Week In Review

A Weekly Column by Bill Onasch
January 24, 2010

Critical Mass
It began with a state legislator, whose resume includes a centerfold photo au natural in Cosmopolitan, agreeing to be the Republican sacrificial lamb in the special election to fill the late Ted Kennedy’s Senate seat. But after the last hurrah Scott Brown was elected as the forty-first Republican Senator–denying the Democrats their already shaky super-majority needed to hold off filibusters from a recalcitrant and mean spirited GOP.

The giddy Republicans proclaimed this a referendum against “government run health care.” The Obama health care “reform” was no more “government run” than the Massachusetts state reform established on former Republican Governor Romney’s watch. But there’s no doubt working class voters were not pleased with the Obama plan. The proverbial last straw was the tax on benefits insisted upon by the President–after swearing during the election campaign he would never agree to such a tax.

Despite last minute intense campaigning by prominent national Democrat and union leaders, more unionists voted for Brown than his Democrat opponent. Rich Trumka explained this was an indicator of an apparently previously undetected “working class revolt,” and warned the Democrats to get back on the track leading to jobs, jobs, jobs.

While the working class is not yet in full revolt anger is building. There were high expectations that this Administration, now celebrating its first anniversary in power, would move quickly to address job loss, stagnant wages, foreclosures and evictions, and, yes, the health care crisis. Instead, the situation has gotten worse and the “middle class” that every politician hails is an endangered species. A common expression has spread to many diverse victims of the Great Recession–“If we were a bank we’d be fixed by now.”

The American political system is designed to accommodate Massachusetts-style revolts by directing voter discontent with those in power to the column of the only recognized opposition. If you don’t like the party that pretends to be labor’s friend you can instead vote for the traditional party identified with Big Business.

As far as getting the Democrats “back on track;” there is only one track–and it doesn’t lead to jobs. While one party is always shunted off to a siding both their trains are competing to deliver the rest of us to the same destination–the place described by the Canadian labor party leader Tommy Douglas as Mouseland, where the Fat Cats rule.

As the multiple crises we face deepen growing numbers will become dissatisfied with this ancient shell game. Our nation’s real rulers try to prepare for this by offering extra-electoral far-right backup–the Tea Party, Minutemen, Operation Rescue, and the like. This is a danger we cannot take lightly.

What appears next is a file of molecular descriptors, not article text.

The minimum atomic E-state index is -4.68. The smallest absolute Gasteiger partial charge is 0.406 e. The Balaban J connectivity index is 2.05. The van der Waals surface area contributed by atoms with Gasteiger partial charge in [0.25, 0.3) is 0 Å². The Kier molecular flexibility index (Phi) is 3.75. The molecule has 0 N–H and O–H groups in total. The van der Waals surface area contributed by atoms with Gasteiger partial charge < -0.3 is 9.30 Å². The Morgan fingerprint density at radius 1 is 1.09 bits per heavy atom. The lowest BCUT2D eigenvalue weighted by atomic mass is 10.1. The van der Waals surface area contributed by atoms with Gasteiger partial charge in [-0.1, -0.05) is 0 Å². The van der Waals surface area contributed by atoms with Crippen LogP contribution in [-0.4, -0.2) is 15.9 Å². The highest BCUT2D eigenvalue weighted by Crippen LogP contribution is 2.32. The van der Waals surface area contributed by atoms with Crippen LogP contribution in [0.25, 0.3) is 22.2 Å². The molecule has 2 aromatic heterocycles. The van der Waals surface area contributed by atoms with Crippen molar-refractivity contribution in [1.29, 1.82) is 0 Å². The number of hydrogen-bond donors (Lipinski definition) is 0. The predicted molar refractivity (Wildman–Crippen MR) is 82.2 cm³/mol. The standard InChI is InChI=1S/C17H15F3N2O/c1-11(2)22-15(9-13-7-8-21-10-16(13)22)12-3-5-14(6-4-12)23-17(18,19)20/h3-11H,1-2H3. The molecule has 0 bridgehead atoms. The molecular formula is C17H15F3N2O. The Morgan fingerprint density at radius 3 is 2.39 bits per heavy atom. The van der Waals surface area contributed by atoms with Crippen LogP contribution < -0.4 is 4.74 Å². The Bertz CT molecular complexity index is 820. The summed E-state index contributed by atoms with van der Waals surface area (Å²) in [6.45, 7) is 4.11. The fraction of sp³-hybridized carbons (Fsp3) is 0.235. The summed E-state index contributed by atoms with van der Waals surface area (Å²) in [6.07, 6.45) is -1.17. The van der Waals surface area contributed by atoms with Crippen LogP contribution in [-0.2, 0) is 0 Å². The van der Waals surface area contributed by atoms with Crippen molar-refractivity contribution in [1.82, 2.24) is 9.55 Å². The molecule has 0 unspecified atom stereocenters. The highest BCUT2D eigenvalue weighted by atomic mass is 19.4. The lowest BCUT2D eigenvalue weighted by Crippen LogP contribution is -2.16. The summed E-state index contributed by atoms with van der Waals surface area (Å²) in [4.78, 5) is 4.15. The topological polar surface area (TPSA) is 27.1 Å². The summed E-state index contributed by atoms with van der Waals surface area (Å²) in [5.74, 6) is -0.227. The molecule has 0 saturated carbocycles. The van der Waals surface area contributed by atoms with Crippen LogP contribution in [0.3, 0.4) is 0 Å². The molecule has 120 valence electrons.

Our only mass organizations, our unions, should be embracing a workers revolt. It is up to the labor movement to provide a credible working class alternative to the twin parties of capital and their subcontracted right-wing thugs. That means a party of our own to lead this revolt in the workplace, the streets, and on the ballot.

Going Public
The U.S. public sector has long had greater union density than the private. Now government unionists actually outnumber their sisters and brothers in the market economy. This shocking statistic doesn’t represent growth in the public unions. Layoffs and contracting out by state and local governments, along with quasi-public transit agencies, are common and growing.

It instead registers the collapse of remaining union bastions in construction and manufacturing. Last year–continuing the massive job loss of 2008--construction employment fell by another 900,000 while an additional 1.3 million factory jobs were slashed. As a result, even though aggressive organizing successes have been achieved by a few unions such as National Nurses United, during the first year of the Obama administration overall union membership fell 771,000.

Union density in the private sector now stands at 7.2 percent–the lowest percentage since at least 1900. While some of the construction work will probably eventually come back most of the good paying manufacturing jobs–such as the tens of thousands eliminated during Obama’s bankruptcy restructuring of GM and Chrysler–are gone for good.

How does this fit in to jobs, jobs, jobs?

UAW Local 879 in St Paul recently held a press conference urging Ford to build plug-in electric or plug-in hybrid cars at their plant currently producing Ranger pick-ups–and scheduled for closure by the end of next year. They are calling for government financial subsidy to Ford to keep this next generation product line in a UAW plant.

Nearly all government jobs plans revolve around subsidies and tax breaks to private employers as an incentive to hire or keep workers. The track record of such schemes is not good. In this particular case, Ford is building its popular Fusion hybrid in Mexico where labor costs are about twenty percent of what St Paul workers earn. There’s no way that either the workers or government incentives can compete with such offshored work.